Synopsis: “Four young girls’ love of boys put their newly opened all-services company in peril.” Read More »
‘Laurent is a poster designer who is about to begin rehearsals for his first stage play, a musical comedy. To celebrate this auspicious event, he holds a party at his apartment, to which his best friends are all invited. News that the lead actress in Laurent’s play has been run over by a bus laden with Dutch tourists puts a damper on the evening, but Laurent wastes no time looking for a replacement, not knowing that his girlfriend Valérie covets the part. As Valérie’s dreams of stardom are crushed she realises that her relationship with Laurent is over – or so she thinks. Either way, the evening will prove decisive for them both…’
– Films de France Read More »
Nicolas Mallet (Jean-Louis Trintignant, The Conformist), a naive bank clerk, meets Marie-Paule (Jane Birkin, Je Taime Moi Non Plus, Keep Your Right Up), a beautiful but lonely young girl, in a quiet corner of Paris. She smiles at him and he offers to buy her a drink. When she agrees, he assumes that his luck has finally changed. But when later on they rent a room in a cheap hotel, he discovers that she is a prostitute. Before they make love, he forces her to tell him that she came to the hotel because she truly wanted him. Read More »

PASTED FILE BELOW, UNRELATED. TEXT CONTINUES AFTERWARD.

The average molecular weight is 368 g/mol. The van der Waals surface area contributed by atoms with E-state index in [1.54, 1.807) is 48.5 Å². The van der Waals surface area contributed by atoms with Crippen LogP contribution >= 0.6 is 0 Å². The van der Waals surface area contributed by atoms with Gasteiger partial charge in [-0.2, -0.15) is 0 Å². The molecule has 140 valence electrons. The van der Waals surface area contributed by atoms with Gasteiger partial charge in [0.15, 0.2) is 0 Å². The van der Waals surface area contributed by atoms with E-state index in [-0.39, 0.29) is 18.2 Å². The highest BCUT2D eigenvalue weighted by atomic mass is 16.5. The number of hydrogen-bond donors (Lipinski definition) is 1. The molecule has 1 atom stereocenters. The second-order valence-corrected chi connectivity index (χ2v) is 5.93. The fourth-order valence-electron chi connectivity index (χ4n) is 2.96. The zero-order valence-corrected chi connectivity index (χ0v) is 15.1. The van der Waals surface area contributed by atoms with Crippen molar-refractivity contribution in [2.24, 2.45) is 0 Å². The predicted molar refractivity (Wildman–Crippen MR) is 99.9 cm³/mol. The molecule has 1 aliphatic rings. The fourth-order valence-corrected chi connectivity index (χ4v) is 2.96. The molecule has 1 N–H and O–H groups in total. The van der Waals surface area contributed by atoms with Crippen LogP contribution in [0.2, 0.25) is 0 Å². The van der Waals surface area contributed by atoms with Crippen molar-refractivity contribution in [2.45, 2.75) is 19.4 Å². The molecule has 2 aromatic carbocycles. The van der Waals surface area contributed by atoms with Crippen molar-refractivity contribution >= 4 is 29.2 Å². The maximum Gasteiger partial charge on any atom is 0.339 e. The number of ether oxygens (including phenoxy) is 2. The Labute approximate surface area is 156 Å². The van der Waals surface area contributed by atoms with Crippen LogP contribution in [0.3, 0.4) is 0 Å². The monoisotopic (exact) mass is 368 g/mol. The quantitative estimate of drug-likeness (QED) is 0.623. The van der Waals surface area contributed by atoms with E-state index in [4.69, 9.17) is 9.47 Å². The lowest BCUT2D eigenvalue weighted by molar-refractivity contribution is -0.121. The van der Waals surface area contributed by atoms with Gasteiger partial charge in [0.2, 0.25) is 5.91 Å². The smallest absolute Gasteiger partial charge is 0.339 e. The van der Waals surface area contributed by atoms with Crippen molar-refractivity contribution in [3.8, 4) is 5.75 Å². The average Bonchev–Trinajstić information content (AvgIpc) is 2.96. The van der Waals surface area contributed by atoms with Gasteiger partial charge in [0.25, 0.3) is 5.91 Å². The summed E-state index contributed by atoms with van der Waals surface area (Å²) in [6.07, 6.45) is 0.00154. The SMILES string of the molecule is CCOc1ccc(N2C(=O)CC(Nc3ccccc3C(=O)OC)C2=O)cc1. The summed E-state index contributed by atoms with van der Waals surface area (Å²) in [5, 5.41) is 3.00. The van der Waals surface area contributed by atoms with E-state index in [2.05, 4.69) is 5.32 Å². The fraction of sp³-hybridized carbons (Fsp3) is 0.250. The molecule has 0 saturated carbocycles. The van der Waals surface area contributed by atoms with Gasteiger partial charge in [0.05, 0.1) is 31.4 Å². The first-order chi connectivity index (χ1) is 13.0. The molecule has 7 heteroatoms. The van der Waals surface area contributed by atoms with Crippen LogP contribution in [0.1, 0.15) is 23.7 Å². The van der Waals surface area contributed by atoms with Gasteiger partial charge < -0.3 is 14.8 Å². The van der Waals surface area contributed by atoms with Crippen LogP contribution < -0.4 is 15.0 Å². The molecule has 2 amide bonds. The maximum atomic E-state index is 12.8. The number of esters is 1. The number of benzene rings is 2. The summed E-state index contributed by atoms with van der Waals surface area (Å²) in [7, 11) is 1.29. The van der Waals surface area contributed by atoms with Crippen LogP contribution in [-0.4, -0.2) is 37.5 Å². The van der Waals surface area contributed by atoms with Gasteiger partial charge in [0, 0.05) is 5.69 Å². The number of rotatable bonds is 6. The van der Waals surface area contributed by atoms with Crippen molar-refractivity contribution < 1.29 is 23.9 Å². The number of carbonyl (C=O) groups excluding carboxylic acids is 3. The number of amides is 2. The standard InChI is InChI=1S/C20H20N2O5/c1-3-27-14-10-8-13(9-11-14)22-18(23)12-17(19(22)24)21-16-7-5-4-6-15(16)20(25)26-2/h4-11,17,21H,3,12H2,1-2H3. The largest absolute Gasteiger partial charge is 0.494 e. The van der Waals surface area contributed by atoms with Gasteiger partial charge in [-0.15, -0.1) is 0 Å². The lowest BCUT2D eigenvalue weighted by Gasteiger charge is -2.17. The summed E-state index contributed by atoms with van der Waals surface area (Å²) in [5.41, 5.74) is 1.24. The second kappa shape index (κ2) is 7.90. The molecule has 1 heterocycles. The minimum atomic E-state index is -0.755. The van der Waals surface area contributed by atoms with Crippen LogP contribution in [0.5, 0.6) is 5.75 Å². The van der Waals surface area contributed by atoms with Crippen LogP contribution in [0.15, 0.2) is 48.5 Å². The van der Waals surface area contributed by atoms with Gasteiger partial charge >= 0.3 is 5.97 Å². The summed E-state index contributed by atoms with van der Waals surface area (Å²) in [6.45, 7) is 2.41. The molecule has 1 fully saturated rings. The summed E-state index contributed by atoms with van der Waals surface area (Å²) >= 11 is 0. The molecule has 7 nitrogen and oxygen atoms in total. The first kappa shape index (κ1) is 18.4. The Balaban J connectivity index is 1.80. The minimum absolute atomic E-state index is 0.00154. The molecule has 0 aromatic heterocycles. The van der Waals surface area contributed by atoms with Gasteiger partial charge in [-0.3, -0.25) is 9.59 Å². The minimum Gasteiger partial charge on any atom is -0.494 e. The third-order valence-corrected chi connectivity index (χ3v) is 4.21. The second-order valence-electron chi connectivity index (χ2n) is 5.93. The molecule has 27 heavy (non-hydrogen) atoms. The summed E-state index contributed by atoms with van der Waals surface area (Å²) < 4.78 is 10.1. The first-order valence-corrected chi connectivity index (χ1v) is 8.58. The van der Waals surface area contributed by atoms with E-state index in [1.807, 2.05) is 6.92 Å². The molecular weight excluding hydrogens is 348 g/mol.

The story concerns a couple of ex-servicemen who engineer a robbery, only to run afoul of professional criminals.
Dick et Tony, parachutistes rapatriés d’Indochine ont accepté de rendre un petit service au Maltais. Pour une commission de deux millions de francs, ils ont fait transiter 25 millions, mais au moment de rendre l’argent, le Maltais n’est pas là. Ils investissent alors cet argent dans une boîte de nuit.
Read More »
‘A cynical tragicomedy focusing on the different ways of love in the times of the sexual revolution. Nicholas Mallet, an inconspicuous and shy bank employee, one day successfully invites Marie-Paul, a young woman he hadn’t known before, in the streets of Paris to a café and sleeps with her the next day. When he tells his surprised friend Claude about the incident, the disillusioned and handicapped writer develops a plan to control and manipulate Nicholas’ life. First of all, he procures him to Roberte, a professor of philosophy’s frustrated and bored wife…’
– fippi2000 (IMDb) Read More »
A long time ago, I went to see Michel Deville’s Le Dossier 51 knowing absolutely nothing about it. About 5 minutes in, I realized I had made a terrible mistake, and I started to plan my exit from the middle seat where I was trapped. 5 minutes later, I had become intrigued enough by the weird experiment I was watching to be distracted from that plan. About 100 minutes after that, as the lights came up, I was convinced I had just seen a masterpiece, a film that should be mentioned in the same breath as The Conversation and Blow Out. Read More »
As this film opens, Louis (Jean-Hughes Anglade) and Emilie (Marie Trintignant) have just finished making love. Emilie has brought him to her apartment for just that purpose. Theirs is a new relationship, and this is the first time they have made love together. Throughout the movie, naked and relaxed from this encounter, they chat about their lives, their previous lovers, their plans, they have small arguments and reconciliations, and they generally do what people do in those circumstances to get to know one another better. They also caress one another a great deal, preparatory to another bout of lovemaking (never shown). ~ Clarke Fountain, All Movie Guide Read More »